TCBLs help groups build community support for their service by allowing them to identify the needs of the community they propose to serve, and providing programming that caters to those needs, and encouraging the participation of the community in the service.
Who may apply for a TCBL?
An applicant for a TCBL must be a company that:
- is formed in Australia or an external Territory; and
- represents a community interest.
A 'company' includes an incorporated association.
An applicant for a TCBL must be a not-for-profit, locally based, representative organisation. It should have clearly defined purposes and transparent, non-discriminatory membership rules.
Allocation of TCBLs
In deciding whether to allocate a TCBL, ACMA is not to have regard to matters it considers when allocating a long-term community broadcasting licence. These include:
- the extent that the proposed service would meet the needs of the community in an area;
- the nature and diversity of the interests of that community;
- the nature and diversity of other broadcasting services in that area; and
- the capacity of the applicant to provide the service.
ACMA may have regard to:
- the undesirability of one person being in a position to exercise control of more than one community broadcasting licence that is a broadcasting services bands licence in the same licence area; and
- the undesirability of the Commonwealth, a State or a Territory or a political party being in a position to exercise control of a TCBL.
ACMA may decide not to allocate a TCBL if the applicant previously held a TCBL but did not provide a broadcasting service under that TCBL.
ACMA must not allocate a TCBL if it has decided that the applicant is an ‘unsuitable’ applicant in the terms set out in the Broadcasting Services Act 1992 (BSA).
ACMA will allocate TCBLs for periods of up to 12 months.
ACMA may receive valid applications for TCBLs to broadcast programs on spectrum that is already occupied by one or more temporary broadcasters. In this situation, ACMA will align the licence periods for all services by determining the licence period for new temporary broadcasting services to start on the day after the end of the licence period for existing broadcasting services using the same spectrum.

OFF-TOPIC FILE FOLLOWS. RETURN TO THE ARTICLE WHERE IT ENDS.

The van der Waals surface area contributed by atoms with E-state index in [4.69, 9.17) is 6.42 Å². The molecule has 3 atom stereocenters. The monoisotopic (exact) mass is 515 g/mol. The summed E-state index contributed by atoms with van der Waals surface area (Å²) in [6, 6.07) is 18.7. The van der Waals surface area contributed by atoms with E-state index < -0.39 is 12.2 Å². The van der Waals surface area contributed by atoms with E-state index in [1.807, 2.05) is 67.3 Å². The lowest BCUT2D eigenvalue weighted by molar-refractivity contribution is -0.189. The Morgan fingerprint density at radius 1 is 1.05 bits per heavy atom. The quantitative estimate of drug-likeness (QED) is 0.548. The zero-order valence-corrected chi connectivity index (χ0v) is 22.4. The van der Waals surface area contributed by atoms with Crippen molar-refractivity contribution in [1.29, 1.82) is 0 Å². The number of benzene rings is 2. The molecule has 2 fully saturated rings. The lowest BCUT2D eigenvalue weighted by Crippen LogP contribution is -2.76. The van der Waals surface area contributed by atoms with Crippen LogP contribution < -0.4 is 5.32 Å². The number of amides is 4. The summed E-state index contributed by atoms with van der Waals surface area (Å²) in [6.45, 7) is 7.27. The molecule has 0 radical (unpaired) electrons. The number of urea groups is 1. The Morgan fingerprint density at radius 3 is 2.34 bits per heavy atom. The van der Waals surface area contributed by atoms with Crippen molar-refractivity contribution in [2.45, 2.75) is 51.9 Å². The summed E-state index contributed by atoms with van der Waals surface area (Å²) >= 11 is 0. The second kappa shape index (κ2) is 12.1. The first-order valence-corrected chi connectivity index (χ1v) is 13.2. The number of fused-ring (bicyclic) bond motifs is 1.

Timing conditions specify the times in which the licence allows a temporary community broadcasting service to be provided.
In determining the timing conditions and the licence period of a TCBL, ACMA is to have regard to:
- any other applications for TCBLs in the licence area of the proposed licence; and
- any other TCBLs in the licence area of the proposed licence; and
- such other matters as ACMA thinks fit.
When there is only one applicant for a TCBL, ACMA will determine timing conditions to allow full-time broadcasting (that is, 24 hours, seven days a week).
When more than one TCBL is allocated to broadcast on the same spectrum in an area, timing conditions will determine when each licensee may broadcast its service. When licensees must share spectrum, ACMA will set timing conditions in accordance with times agreed to by the applicants. If the applicants cannot agree on how time is to be shared, ACMA will make the decision. ACMA has prepared guidelines for the sharing of spectrum in these circumstances. The guidelines are available on ACMA’s website.
Lambing Flat Community Broadcasting Inc. and Young District Arts Council Inc.